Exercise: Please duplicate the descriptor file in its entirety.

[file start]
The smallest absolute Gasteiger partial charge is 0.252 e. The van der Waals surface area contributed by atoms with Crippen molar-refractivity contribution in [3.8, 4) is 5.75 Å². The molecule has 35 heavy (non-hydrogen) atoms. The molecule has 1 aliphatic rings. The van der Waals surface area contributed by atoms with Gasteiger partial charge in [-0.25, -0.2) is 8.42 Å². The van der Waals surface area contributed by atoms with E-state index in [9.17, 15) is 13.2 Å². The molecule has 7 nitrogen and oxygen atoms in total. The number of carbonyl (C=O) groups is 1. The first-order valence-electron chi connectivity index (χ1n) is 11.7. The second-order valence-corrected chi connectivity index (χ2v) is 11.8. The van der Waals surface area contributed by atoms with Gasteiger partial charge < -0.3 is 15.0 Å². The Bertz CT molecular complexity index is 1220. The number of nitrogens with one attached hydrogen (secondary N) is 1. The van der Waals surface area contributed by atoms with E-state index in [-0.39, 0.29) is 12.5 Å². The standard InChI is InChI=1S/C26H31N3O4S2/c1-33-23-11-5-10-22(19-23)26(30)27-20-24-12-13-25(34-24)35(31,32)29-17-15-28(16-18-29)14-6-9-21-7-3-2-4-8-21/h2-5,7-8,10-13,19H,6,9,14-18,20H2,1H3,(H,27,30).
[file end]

The smallest absolute Gasteiger partial charge is 0.252 e. The van der Waals surface area contributed by atoms with Crippen molar-refractivity contribution in [3.8, 4) is 5.75 Å². The molecule has 35 heavy (non-hydrogen) atoms. The molecule has 1 aliphatic rings. The van der Waals surface area contributed by atoms with Gasteiger partial charge in [-0.25, -0.2) is 8.42 Å². The van der Waals surface area contributed by atoms with E-state index in [9.17, 15) is 13.2 Å². The molecule has 7 nitrogen and oxygen atoms in total. The number of carbonyl (C=O) groups is 1. The first-order valence-electron chi connectivity index (χ1n) is 11.7. The second-order valence-corrected chi connectivity index (χ2v) is 11.8. The van der Waals surface area contributed by atoms with Gasteiger partial charge < -0.3 is 15.0 Å². The Bertz CT molecular complexity index is 1220. The number of nitrogens with one attached hydrogen (secondary N) is 1. The van der Waals surface area contributed by atoms with E-state index in [-0.39, 0.29) is 12.5 Å². The standard InChI is InChI=1S/C26H31N3O4S2/c1-33-23-11-5-10-22(19-23)26(30)27-20-24-12-13-25(34-24)35(31,32)29-17-15-28(16-18-29)14-6-9-21-7-3-2-4-8-21/h2-5,7-8,10-13,19H,6,9,14-18,20H2,1H3,(H,27,30).